The road of life is full of ups, downs, and all-arounds. Most people tend to stick to the highway, flying past the exits, focused on getting quickly to the destination. And then there are those living the seasonal life. We tend to take the scenic route: enjoying the sights, meeting the locals, and embarking on adventures along the way.
The first time I got off the “I-90” was after college. I decided I wanted to see a little bit of the world I had spent so many years studying on maps and in books. So I packed up my car and headed out west for my first seasonal job in Jackson, Wyoming. That summer was full of unforgettable memories hiking, horseback riding, whitewater rafting, and traveling to places near (Yellowstone) and far (the Grand Canyon).
After that I was hooked. What other roads could I explore?
I started trekking off the beaten path, working and living in remote, wild places where nature rules. Places where it’s more common to see bear jams instead of traffic jams, alpenglow instead of iPad glow, and hear white crown sparrows instead of sirens.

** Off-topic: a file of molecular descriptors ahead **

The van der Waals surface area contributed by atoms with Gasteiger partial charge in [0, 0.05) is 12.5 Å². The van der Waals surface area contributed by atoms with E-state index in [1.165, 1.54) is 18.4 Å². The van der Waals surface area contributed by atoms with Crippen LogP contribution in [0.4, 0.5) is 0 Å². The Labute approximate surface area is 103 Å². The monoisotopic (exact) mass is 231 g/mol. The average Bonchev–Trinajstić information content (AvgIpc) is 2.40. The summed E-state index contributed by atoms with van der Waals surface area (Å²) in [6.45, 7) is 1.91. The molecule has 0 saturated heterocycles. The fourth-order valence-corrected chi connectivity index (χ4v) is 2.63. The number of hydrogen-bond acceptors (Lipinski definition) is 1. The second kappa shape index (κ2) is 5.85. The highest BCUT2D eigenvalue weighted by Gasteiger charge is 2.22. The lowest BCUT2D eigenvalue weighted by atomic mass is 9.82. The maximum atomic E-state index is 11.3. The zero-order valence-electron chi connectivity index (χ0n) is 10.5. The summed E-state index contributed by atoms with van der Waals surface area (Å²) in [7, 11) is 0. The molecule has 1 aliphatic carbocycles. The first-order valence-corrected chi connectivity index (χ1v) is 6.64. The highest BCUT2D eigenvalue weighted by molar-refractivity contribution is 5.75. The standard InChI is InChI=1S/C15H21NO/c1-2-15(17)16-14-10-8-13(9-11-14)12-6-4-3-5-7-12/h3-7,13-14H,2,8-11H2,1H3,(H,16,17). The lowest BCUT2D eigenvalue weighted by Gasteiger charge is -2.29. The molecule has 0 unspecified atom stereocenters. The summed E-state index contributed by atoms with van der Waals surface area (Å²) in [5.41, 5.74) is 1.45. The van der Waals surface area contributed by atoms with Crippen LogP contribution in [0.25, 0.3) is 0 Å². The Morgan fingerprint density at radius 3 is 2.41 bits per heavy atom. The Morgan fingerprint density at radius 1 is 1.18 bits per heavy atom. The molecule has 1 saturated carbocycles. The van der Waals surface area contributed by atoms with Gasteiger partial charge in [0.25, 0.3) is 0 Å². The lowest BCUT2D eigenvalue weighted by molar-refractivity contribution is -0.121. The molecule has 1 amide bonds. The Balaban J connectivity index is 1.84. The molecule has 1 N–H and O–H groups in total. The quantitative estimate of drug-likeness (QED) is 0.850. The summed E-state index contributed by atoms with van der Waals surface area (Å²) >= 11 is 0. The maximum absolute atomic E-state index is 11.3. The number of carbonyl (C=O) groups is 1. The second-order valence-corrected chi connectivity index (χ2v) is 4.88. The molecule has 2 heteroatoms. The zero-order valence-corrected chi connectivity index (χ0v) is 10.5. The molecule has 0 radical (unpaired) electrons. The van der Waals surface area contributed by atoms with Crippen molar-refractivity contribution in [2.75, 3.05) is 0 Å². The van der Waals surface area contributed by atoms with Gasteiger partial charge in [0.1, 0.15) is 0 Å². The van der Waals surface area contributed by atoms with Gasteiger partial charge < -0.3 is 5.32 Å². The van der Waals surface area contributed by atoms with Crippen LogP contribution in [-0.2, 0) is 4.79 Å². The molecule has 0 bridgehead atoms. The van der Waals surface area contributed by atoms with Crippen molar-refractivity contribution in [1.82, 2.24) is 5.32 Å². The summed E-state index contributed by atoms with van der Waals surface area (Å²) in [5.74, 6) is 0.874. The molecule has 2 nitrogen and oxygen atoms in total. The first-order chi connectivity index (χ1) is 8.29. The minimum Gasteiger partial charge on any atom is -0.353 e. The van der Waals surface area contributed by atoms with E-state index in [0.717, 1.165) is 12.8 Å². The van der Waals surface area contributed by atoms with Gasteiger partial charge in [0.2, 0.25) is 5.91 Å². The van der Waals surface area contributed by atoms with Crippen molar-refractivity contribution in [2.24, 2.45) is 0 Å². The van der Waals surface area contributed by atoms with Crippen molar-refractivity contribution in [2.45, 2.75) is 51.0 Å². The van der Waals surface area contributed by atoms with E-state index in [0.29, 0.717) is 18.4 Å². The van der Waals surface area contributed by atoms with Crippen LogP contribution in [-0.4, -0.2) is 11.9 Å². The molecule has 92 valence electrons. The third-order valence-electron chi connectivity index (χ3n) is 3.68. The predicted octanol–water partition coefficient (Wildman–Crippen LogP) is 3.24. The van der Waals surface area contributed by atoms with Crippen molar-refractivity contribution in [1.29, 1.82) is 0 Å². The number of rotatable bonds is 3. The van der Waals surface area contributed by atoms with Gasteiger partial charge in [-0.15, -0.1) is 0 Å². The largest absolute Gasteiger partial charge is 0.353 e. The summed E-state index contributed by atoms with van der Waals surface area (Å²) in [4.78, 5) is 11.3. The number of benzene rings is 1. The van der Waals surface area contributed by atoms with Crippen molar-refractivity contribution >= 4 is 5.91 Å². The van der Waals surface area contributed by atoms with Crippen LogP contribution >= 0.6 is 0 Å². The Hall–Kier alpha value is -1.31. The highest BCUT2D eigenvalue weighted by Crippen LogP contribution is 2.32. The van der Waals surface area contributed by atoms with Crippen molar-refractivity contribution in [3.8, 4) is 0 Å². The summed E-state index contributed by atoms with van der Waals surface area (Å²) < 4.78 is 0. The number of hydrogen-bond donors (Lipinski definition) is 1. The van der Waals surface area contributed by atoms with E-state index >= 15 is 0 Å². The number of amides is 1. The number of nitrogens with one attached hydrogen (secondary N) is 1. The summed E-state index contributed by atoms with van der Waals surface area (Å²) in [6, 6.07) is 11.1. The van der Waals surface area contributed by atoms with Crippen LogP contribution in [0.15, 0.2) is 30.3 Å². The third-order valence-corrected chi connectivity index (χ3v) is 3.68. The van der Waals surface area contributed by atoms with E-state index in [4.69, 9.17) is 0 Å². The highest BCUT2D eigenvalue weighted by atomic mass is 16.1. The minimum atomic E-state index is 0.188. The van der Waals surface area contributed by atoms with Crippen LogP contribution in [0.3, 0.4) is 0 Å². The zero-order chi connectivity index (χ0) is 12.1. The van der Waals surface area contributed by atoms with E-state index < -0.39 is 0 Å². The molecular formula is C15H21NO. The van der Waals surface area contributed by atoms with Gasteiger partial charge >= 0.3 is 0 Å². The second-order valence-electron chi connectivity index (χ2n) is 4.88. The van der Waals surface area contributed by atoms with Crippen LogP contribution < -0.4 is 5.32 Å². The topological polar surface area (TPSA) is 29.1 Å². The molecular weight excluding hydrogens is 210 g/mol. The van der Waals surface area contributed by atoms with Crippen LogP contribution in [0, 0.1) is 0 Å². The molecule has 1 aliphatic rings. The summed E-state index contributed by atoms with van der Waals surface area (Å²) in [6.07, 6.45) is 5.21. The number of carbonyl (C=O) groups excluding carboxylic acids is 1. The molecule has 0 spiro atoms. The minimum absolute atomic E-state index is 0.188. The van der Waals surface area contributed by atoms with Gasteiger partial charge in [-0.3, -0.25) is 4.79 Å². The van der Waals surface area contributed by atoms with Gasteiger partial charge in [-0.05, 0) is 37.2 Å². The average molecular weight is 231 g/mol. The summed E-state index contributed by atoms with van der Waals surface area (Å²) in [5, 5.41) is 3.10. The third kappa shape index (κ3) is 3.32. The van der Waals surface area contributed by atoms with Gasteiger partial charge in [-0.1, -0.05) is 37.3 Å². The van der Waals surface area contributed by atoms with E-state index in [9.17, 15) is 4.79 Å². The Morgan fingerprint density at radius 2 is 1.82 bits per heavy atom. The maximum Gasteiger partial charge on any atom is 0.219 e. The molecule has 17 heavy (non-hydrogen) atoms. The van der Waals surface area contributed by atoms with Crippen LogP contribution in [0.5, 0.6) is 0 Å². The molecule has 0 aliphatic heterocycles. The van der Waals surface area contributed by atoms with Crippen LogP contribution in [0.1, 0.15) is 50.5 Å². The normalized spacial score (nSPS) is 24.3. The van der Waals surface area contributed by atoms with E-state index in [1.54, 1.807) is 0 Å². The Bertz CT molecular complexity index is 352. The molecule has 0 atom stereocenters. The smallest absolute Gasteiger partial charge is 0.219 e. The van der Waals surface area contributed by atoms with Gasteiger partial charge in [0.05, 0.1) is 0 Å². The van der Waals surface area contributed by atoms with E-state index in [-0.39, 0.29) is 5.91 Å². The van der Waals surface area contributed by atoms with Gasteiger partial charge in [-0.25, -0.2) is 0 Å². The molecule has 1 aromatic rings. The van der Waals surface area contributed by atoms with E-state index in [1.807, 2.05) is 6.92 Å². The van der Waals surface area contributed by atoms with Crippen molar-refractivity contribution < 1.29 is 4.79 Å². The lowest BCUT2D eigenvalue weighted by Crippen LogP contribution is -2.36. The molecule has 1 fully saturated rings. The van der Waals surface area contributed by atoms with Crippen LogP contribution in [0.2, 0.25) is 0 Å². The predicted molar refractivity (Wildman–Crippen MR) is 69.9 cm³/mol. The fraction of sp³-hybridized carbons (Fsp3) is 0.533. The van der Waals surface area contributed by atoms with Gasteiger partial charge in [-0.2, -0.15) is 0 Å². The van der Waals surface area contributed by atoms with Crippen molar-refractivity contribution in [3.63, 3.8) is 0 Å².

I would meet people from all walks of life. Friends to hike with, paddle with, dance with, laugh with, cry with, dare with, and dream with. The work was ever changing and with each job I’d learn a new skill. I’d spend hours perfecting hospital corners, cutting carrots julienne, sharing the best spots with visitors, building trails, framing houses, and serving prime rib with a smile. And at the end of each day I’d always be thankful that the place most people call their vacation, I could call home.
And as the seasons began to change, it would be time to say goodbye. Time to pack up the car and hit the road once more, not knowing where it would lead. But following a seasonal path often means embracing that uncertainty. In the end it’s like the old saying “life is all about the journey, not the destination.”